Legacy Vs. Evolutionary OS

The world has changed. So has the working culture. The global marketplace today, is more dynamic and is constantly reinventing itself, at a pace faster than it did merely two decades ago. However, many organizations are still using the same old operating systems that were inherited over a century ago from factories and industries. 

Brave New Work (2019) by Aaron Dignan gives a unique perspective to creating and sustaining organizational change. Using case studies and by offering suggestions, the author gives organizations subtle guidelines that can help them move from an outdated OS to a more flexible, human-centered, and open system of functioning. 

The Old Traditional OS

The story of the organizational setup began a little after World War II. A field manual commissioned by the director of the agency that later morphed into the CIA laid down guidelines intended to destabilize commerce and communities. It was a manual that ‘waged a war of simple sabotage’. The manual, given to citizens that were friendly with the Allies had a list of actions that interfered with organizations and production, setting up complicated bureaucratic systems, adhering to regulations at all costs, and denying shortcuts that would help speed up the process of decisions, etc.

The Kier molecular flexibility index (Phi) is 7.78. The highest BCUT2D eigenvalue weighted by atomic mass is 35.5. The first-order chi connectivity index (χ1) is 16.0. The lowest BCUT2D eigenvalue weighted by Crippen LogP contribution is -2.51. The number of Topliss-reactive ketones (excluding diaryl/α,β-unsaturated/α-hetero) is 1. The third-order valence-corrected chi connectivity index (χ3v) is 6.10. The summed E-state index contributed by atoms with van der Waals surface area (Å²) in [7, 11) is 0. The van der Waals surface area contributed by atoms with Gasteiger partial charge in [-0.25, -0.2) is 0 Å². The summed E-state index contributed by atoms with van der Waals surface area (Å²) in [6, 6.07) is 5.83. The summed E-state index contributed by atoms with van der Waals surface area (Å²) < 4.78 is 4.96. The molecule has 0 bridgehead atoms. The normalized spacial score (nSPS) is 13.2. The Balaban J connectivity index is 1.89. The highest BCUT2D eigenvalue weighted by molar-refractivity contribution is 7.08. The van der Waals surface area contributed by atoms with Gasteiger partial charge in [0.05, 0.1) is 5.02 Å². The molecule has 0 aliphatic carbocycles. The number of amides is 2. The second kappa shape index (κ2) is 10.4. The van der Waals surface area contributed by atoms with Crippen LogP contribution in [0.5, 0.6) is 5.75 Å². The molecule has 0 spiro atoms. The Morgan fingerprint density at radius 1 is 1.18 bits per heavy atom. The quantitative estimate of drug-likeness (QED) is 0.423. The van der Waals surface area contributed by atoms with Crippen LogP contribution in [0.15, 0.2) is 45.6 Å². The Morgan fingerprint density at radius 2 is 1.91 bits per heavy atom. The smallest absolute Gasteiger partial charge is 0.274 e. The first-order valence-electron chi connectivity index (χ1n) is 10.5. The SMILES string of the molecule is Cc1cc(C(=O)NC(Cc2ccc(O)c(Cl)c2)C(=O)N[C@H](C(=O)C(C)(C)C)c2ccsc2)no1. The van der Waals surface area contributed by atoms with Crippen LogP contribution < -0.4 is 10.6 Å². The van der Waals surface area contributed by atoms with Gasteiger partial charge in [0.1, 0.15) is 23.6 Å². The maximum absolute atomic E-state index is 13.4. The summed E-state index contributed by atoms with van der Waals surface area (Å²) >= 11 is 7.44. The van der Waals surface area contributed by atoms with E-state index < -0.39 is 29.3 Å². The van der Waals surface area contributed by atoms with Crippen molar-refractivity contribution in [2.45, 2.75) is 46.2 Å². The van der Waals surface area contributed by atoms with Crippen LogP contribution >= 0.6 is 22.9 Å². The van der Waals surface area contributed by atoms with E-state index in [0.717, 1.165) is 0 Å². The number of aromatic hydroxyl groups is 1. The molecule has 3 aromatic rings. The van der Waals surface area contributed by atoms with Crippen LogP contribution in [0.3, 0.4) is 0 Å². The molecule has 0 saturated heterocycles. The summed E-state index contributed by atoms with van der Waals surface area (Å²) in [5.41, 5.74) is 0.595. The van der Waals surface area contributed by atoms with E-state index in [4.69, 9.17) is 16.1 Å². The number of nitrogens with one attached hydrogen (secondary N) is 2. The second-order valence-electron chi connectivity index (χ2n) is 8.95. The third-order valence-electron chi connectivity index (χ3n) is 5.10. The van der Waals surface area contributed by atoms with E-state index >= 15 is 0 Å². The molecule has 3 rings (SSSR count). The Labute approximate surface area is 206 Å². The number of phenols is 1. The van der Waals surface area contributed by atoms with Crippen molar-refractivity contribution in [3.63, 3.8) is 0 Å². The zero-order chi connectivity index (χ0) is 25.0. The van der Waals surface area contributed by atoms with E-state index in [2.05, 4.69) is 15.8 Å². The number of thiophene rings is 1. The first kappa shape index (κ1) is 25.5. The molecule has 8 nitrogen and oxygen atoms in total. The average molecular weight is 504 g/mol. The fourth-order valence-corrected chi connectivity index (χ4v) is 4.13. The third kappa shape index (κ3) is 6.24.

Looking back, the manual of sabotage seems like a regular workday today! Whether intended or not, this structure of organizations seems like sabotage and is having negative effects on companies.

Firstly, it has affected the lifespan of companies, where a company spending about 60 years on the S&P 500, now has a lifespan of 10 years only.